After my dance concert that spring, my back was really a mess. And in true Emily form, as a result of being in pain and having no control over my back, I decided to take it out on my own body. “You’re not fit enough,” I would say to myself. “You’re fat. How can you call yourself a dancer?” I was trying to eat well. However, I did not feel any different after my gym workouts. I did not like how my clothes fit. I would compare myself incessantly to other women. If only I had those legs. If only I had her arms.

My husband would ask me constantly, “Who do you want to look like, Emily?”

“I don’t know,” I would say. “I just know I don’t want to look like me.”

One day, he finally sat down with me. “So,” he said, “let’s look at your numbers. Weigh yourself. Test your body fat. Then move on from there. Numbers don’t lie. And crying about it is not going to help.” I got two choices: Either stop stressing about how you look, or make an appointment with a trainer and/or the liposuction doctor (yes, I had actually considered liposuction as a last resort). It was a wake-up call. Instead of constantly complaining about how much I hated how I looked, I needed to finally decide to actually get help, whatever that help may be.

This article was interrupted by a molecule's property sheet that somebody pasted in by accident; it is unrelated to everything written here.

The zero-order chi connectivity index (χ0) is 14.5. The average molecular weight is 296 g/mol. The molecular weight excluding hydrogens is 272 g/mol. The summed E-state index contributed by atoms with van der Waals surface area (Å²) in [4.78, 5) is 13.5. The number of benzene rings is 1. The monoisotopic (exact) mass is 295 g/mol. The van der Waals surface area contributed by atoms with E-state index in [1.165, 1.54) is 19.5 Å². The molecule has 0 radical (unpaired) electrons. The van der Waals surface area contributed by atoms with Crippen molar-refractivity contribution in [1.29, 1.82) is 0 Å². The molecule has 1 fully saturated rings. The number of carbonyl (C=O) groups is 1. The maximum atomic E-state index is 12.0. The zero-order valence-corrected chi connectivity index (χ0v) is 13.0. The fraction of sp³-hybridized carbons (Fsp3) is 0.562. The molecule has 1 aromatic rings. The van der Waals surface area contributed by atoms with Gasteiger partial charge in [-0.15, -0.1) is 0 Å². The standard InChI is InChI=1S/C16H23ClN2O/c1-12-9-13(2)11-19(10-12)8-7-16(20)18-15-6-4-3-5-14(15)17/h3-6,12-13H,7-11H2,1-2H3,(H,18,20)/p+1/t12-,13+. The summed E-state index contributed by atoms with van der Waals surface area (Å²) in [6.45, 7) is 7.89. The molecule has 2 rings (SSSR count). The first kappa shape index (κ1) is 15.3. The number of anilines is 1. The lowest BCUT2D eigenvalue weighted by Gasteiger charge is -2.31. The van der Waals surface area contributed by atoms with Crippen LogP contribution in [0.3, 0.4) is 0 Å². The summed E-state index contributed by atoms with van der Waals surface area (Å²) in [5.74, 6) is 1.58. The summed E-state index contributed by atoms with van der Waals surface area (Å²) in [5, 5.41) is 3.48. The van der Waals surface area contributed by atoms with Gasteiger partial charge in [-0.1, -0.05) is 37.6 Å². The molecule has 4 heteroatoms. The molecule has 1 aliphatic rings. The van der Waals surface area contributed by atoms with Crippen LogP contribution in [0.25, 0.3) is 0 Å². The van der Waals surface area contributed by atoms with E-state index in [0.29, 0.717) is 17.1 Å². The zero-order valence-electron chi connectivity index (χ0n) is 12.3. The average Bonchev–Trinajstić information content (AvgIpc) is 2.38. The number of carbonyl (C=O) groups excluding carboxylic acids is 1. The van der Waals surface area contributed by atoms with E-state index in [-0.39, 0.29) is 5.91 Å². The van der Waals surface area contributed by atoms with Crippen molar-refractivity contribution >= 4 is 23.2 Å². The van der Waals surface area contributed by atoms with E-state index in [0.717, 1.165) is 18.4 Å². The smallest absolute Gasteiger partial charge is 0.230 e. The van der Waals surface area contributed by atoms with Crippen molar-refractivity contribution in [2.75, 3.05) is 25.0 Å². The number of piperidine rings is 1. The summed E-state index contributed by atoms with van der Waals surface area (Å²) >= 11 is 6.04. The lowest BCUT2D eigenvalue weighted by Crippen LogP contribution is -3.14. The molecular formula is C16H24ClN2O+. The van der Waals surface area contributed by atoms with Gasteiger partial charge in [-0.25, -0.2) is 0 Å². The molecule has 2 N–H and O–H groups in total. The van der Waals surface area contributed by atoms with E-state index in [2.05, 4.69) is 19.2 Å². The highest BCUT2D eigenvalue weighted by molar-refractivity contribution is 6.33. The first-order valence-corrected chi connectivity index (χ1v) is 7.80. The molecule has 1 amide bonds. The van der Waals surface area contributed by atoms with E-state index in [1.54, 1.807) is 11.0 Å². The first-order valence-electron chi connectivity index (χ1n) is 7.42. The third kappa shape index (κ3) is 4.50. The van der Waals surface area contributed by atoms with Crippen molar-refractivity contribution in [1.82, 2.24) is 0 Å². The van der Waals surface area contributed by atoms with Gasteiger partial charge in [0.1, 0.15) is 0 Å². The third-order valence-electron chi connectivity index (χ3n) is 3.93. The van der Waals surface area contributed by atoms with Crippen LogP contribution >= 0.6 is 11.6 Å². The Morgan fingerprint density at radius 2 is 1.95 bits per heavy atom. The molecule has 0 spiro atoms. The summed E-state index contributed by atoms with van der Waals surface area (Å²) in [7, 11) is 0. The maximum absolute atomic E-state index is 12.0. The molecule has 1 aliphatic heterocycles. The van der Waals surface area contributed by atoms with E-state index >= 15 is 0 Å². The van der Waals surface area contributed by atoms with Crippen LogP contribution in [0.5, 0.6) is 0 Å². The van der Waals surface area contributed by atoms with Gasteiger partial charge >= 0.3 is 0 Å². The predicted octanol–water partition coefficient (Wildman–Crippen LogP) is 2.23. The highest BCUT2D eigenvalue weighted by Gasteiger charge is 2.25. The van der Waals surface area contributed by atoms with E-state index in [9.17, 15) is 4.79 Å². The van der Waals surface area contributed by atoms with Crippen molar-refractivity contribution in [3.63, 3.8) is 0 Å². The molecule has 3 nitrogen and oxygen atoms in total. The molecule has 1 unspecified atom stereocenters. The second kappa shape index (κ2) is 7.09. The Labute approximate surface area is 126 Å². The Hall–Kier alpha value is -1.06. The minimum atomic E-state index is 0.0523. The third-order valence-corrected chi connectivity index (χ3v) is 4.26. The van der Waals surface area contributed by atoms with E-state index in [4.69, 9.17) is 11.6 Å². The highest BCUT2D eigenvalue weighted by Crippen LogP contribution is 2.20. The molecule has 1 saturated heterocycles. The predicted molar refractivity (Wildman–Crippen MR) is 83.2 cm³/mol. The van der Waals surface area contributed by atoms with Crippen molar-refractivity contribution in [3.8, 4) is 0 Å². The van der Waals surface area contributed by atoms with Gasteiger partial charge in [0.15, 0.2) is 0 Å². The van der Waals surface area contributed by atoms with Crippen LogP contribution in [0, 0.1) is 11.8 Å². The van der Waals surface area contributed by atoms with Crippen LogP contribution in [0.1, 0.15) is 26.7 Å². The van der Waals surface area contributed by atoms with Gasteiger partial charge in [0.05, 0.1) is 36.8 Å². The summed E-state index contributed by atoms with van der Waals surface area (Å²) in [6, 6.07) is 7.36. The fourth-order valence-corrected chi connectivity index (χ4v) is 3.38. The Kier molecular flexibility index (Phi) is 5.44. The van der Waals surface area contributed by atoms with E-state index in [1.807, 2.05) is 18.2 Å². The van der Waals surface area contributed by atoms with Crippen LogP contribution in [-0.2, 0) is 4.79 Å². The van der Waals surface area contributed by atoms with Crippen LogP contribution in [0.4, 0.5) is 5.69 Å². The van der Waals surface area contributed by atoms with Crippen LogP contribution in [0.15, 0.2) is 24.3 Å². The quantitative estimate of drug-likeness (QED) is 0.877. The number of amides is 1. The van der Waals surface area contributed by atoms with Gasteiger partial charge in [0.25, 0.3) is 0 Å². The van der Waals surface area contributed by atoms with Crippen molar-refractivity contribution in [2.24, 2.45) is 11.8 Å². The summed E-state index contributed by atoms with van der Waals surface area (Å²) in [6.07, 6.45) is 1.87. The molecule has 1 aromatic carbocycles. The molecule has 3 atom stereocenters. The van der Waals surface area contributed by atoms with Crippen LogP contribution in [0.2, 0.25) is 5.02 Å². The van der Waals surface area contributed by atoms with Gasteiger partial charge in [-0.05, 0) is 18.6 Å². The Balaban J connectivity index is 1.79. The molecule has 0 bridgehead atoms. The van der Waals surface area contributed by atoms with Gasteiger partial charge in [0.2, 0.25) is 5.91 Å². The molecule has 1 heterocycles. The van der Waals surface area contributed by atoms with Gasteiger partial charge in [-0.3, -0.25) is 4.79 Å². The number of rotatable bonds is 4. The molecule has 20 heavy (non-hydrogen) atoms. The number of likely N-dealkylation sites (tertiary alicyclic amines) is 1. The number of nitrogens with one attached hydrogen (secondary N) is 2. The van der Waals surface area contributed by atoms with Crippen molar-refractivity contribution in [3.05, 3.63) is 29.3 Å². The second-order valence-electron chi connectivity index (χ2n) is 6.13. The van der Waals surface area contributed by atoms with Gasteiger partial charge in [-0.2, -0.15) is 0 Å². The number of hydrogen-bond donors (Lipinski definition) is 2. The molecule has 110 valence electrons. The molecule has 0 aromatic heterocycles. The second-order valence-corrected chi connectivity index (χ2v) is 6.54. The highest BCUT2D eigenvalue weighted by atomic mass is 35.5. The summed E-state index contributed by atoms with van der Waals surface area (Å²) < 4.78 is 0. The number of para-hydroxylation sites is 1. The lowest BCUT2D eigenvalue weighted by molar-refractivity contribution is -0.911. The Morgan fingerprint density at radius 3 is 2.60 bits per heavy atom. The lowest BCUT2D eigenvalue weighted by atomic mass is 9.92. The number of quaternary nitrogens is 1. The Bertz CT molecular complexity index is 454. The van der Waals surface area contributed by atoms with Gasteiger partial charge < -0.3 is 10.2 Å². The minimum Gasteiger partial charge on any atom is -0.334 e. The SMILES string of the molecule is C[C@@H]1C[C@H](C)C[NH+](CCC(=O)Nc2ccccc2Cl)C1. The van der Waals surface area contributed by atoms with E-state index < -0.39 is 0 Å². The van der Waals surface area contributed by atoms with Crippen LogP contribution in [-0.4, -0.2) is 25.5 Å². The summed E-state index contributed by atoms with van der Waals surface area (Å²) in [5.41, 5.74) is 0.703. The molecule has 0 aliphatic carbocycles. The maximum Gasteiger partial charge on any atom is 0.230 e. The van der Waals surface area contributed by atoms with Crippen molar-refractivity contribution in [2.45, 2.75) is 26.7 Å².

I did. I made an appointment with a trainer at the Merritt Athletic Club, and I made an appointment with a liposuction doctor. Either I was going to lose the fat through diet and exercise or I was going to get it sucked out of me. I met with both the trainer and the doctor, who told me I was an “excellent” candidate for liposuction. Although I started with the trainer, I still went ahead and scheduled liposuction surgery for December. This was June. I never had the surgery.

Merely Acceptable